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Nick Trollope

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Everything posted by Nick Trollope

  1. Cassie, I've emailed you. Later - but it bounced, so I've PM'd you....  
  2. Essentially, you should have paid TVA on all the non -EU or EU VAT exempt imports, at the time of import, then reclaimed the TVA under the EU VAT rules. Everybody pays VAT on everything VATable, at some time - reclaiming the VAT is the exclusive right of a reseller (as you were).  
  3. Don't understand any of this "estimated time" bollocks. Either he is compentant and knows how long a job will take and will give you a fixed-price devis (including materials), or he isn't and can't. There is no such (legal) entity as an "estimate". If you don't like a devis, then you are always at liberty to get more, from someone else. That is how it works, here.
  4. The CT expires on the date that it expires. There is no "period of grace". I'd suggest you get it done as soon as you can (or if someone else has access, get them to do it). As it is in a garage, then I wouldn't worry about it too much. If it fails, you then get 2 months to fix and retest it.  
  5. [quote user="AnOther"]A small word of caution regarding push connectors: If you're talking about any sort of current carrying capacity push fit connections will never be as safe or secure as choc-bloc. To a greater or lesser extent choc-bloc compresses the wire increasing the area of contact whereas push fit will compress very little, if at all, so you end up with just small points of contact which can, in turn, generate heat and......well you know the rest.. You might draw a rough analogy with a car tyre: Flat (compressed) the area of contact with the road is quite large, inflated there are only a few cm2 of actual contact. [/quote] Sorry, but the converse is actually true; The "borne automatique", use a sliding contact, which makes a long contact down either side of the wire. Choc block screws tend to ease slightly over time (as do all non-locked bolts), reducing the effectiveness of the contact. All the electricians I know use them, not just because they are faster (they also cost alot more). No pro fittings (sockets, switches, etc) use screw contacts any more - only those stocked by the likes of BricoDepot.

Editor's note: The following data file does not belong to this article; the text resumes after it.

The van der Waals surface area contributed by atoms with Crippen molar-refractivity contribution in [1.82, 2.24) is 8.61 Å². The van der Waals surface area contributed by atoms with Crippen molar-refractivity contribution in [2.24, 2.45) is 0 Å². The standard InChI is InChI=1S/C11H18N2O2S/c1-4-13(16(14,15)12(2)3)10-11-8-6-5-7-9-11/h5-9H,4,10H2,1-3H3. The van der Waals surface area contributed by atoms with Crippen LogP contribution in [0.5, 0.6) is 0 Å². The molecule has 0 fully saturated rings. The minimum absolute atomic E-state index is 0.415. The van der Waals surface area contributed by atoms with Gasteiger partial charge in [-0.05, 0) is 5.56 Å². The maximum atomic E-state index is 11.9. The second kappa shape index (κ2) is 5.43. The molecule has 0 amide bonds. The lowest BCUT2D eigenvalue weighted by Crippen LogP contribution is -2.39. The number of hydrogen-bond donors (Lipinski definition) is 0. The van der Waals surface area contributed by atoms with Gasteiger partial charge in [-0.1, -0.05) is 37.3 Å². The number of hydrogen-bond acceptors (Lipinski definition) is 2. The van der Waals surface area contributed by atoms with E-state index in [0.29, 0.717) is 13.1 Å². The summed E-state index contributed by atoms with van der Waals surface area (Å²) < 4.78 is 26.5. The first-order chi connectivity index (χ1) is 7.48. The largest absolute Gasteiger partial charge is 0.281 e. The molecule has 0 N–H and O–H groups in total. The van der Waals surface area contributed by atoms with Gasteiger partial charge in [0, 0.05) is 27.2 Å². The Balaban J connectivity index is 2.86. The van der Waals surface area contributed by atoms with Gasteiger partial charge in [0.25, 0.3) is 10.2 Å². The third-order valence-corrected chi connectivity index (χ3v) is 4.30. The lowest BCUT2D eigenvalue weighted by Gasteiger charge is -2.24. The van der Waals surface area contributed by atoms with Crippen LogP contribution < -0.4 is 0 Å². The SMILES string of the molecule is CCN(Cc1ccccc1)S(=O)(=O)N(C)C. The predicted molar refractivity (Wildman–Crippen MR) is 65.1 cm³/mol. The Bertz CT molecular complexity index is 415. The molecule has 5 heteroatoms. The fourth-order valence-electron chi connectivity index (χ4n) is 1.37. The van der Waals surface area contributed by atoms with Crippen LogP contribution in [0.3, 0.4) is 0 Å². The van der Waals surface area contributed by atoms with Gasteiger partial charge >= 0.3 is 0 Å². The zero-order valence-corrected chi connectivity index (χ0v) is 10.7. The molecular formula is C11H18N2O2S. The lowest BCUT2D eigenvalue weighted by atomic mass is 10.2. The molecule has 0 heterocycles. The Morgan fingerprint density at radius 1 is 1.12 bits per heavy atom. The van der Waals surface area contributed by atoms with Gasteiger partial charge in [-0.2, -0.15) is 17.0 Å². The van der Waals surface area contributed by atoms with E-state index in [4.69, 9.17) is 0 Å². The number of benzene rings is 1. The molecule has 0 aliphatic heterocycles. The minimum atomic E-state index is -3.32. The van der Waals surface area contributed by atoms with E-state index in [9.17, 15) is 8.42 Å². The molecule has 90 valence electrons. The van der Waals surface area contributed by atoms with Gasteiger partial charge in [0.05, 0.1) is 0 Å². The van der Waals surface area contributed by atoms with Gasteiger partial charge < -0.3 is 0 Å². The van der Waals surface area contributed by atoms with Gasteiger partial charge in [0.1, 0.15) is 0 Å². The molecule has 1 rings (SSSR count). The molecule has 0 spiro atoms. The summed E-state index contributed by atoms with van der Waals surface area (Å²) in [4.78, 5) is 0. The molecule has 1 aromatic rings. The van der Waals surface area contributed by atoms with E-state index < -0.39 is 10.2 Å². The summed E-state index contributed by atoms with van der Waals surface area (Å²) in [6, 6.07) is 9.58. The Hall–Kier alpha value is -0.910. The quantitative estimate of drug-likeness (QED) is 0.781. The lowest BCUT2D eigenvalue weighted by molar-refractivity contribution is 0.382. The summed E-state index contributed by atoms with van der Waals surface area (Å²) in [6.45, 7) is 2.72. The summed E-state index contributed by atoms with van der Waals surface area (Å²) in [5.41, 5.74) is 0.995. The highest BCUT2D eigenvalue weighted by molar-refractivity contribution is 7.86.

6. You had best ask them, as they may (probably will) be charged for cashing your cheque (same currency, different banking systems). Why a cheque?  
  7. Chauffe-eau. What you get with HC is just a signal from your meter during the cheap rate period. Your electrician will need to add a contactor and a few other bits to the supply circuit to the chauffe-eau (and anything else you want to run on cheap rate electricity).  
  8. Just apply (I'd ring the number at the top of the bill). Then you will need to get an electrician in to add the switching to your C/E circuit.  
  9. SIRET and NAF codes are part of business registrations. Are you a business? If not, just ignore these. As to your other question, are you applying for a completely new supply? If the HC is an add-on for an existing supply, then that is what it is. There are differences in commercial and domestic tariffs, but no difference if a domestic contract is owned by an SARL, if you see what I mean.  
  10. Have you considered ditching your gaz boiler in favour of something much, much cheaper to run? I can't advertise on here, but if you (or anyone else for that matter!) would care to PM me an email address, I can't send you plenty of (free) information.  
  11. So, are they running or not? Their website implies that they are, but I can't make a booking. Another HD Ferries?